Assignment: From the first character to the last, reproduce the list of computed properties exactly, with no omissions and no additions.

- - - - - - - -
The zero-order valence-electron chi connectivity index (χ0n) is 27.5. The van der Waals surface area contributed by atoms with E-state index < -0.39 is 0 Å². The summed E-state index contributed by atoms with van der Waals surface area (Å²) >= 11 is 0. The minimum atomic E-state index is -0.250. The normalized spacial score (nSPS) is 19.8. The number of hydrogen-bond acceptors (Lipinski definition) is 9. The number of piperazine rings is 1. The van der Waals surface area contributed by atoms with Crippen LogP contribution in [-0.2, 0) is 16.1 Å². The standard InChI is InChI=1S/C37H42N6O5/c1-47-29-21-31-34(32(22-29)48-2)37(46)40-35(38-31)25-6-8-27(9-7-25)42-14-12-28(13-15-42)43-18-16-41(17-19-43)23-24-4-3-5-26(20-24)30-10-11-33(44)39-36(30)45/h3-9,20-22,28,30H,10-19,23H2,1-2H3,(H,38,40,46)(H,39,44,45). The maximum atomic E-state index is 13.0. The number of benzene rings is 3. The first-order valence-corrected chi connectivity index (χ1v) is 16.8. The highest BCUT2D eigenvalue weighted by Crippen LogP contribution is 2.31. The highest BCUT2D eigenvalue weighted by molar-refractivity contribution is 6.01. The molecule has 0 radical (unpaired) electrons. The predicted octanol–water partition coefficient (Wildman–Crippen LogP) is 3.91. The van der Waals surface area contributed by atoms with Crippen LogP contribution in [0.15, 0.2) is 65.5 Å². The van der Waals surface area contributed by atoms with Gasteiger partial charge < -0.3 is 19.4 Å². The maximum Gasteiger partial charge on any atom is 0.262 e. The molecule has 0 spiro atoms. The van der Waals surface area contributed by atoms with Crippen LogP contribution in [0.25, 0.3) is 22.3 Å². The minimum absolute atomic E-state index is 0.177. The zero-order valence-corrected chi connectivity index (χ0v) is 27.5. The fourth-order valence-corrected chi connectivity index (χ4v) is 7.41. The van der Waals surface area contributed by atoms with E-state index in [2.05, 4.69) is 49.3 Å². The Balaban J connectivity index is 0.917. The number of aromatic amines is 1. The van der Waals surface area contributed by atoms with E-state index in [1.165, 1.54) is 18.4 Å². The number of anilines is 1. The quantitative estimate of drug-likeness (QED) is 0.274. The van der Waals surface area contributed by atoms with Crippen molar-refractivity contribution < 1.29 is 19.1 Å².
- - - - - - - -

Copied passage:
The zero-order valence-electron chi connectivity index (χ0n) is 27.5. The van der Waals surface area contributed by atoms with E-state index < -0.39 is 0 Å². The summed E-state index contributed by atoms with van der Waals surface area (Å²) >= 11 is 0. The minimum atomic E-state index is -0.250. The normalized spacial score (nSPS) is 19.8. The number of hydrogen-bond acceptors (Lipinski definition) is 9. The number of piperazine rings is 1. The van der Waals surface area contributed by atoms with Crippen LogP contribution in [-0.2, 0) is 16.1 Å². The standard InChI is InChI=1S/C37H42N6O5/c1-47-29-21-31-34(32(22-29)48-2)37(46)40-35(38-31)25-6-8-27(9-7-25)42-14-12-28(13-15-42)43-18-16-41(17-19-43)23-24-4-3-5-26(20-24)30-10-11-33(44)39-36(30)45/h3-9,20-22,28,30H,10-19,23H2,1-2H3,(H,38,40,46)(H,39,44,45). The maximum atomic E-state index is 13.0. The number of benzene rings is 3. The first-order valence-corrected chi connectivity index (χ1v) is 16.8. The highest BCUT2D eigenvalue weighted by Crippen LogP contribution is 2.31. The highest BCUT2D eigenvalue weighted by molar-refractivity contribution is 6.01. The molecule has 0 radical (unpaired) electrons. The predicted octanol–water partition coefficient (Wildman–Crippen LogP) is 3.91. The van der Waals surface area contributed by atoms with Crippen LogP contribution in [0.15, 0.2) is 65.5 Å². The van der Waals surface area contributed by atoms with Gasteiger partial charge < -0.3 is 19.4 Å². The maximum Gasteiger partial charge on any atom is 0.262 e. The molecule has 0 spiro atoms. The van der Waals surface area contributed by atoms with Crippen LogP contribution in [0.25, 0.3) is 22.3 Å². The minimum absolute atomic E-state index is 0.177. The zero-order valence-corrected chi connectivity index (χ0v) is 27.5. The fourth-order valence-corrected chi connectivity index (χ4v) is 7.41. The van der Waals surface area contributed by atoms with E-state index in [2.05, 4.69) is 49.3 Å². The Balaban J connectivity index is 0.917. The number of aromatic amines is 1. The van der Waals surface area contributed by atoms with E-state index in [1.165, 1.54) is 18.4 Å². The number of anilines is 1. The quantitative estimate of drug-likeness (QED) is 0.274. The van der Waals surface area contributed by atoms with Crippen molar-refractivity contribution < 1.29 is 19.1 Å².